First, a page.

By Calista Harbaugh, Preeti Malani, Rebecca Haffajee, Jennifer Waljee: For More Info, Go Here…
Pain is everywhere. In the United States, nearly 66 million individuals experience acute pain from a surgery or procedure each year, and 100 million individuals suffer from chronic pain lasting weeks to years. The US has garnered the dubious honor of becoming one of the world’s largest consumers of prescription opioid analgesics, in part fueled by the changing perception of pain and pain management in the late twentieth century. However, there is no evidence to suggest that the US provides better pain management than our global counterparts, and morbidity and mortality attributable to opioids continue to rise.
In response, numerous state policies related to prescription pain management have emerged. Many of these policies are aimed at limiting the upstream source of opioids diverted into communities by reducing opioid prescribing, more so than combatting the “late effects” of opioid use such as addiction, dependence, and overdose. However, these upstream targets are also the source of pain management for many Americans with acute and chronic pain conditions, and the public perception of these policies is underexplored. Examining the cultural acceptability of these policies is key to predicting whether they will have their intended effect—to mitigate opioid-related harms by reducing the dispersion of opioids in the community.
Older adults may be especially affected by policies that restrict opioid access and impact pain management. Acute and chronic pain disproportionately affect older adults given their increased burden of health conditions, and older adults have historically high rates of being prescribed opioids. Although the population of older adults continues to grow, their views on opioid policies have remained largely unheard. The University of Michigan’s National Poll on Healthy Aging (NPHA) is a recurring, nationally representative poll of US older adults ages 50–80 years. In March 2018, the NPHA asked about older adults’ experiences with opioid prescribing and their perceptions of opioid-related policies that limit prescribing or encourage disposal of unused opioids.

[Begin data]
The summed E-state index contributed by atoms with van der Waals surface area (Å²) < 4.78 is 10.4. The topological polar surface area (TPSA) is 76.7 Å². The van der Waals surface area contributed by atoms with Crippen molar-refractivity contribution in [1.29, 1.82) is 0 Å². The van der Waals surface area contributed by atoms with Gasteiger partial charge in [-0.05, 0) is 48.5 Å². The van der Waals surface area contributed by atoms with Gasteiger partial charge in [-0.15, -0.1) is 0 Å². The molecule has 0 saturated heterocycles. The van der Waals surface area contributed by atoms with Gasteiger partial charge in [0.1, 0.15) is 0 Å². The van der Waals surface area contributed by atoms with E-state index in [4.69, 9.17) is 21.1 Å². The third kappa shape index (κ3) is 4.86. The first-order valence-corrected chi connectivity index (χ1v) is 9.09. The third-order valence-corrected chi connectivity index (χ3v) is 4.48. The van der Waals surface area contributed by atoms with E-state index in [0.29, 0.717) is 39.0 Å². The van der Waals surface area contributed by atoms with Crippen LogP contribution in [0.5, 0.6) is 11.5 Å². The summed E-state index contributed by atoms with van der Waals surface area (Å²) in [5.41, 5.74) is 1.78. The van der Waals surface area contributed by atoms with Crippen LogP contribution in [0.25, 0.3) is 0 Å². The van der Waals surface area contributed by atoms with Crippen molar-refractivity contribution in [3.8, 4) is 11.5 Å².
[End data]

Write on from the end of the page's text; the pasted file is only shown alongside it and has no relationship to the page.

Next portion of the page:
Opioid Prescribing Limits: Does One Size Fit All?
Opioids lingering in medicine cabinets are a major contributor to the current public health crisis. By the end of 2018, 33 states had enacted policies to limit the number of pills that can be provided in a single opioid prescription. For prescriptions for acute pain, this limit usually ranges from 5 to 14 days. While this prescription length was meant to encompass the period of time in which acute pain would be expected to resolve, this may not correlate well with appropriate opioid use for any given condition. Moreover, limits may not account for the nuances of pain related to specific surgical procedures or other patient factors, such as tolerance, exposure, and preference.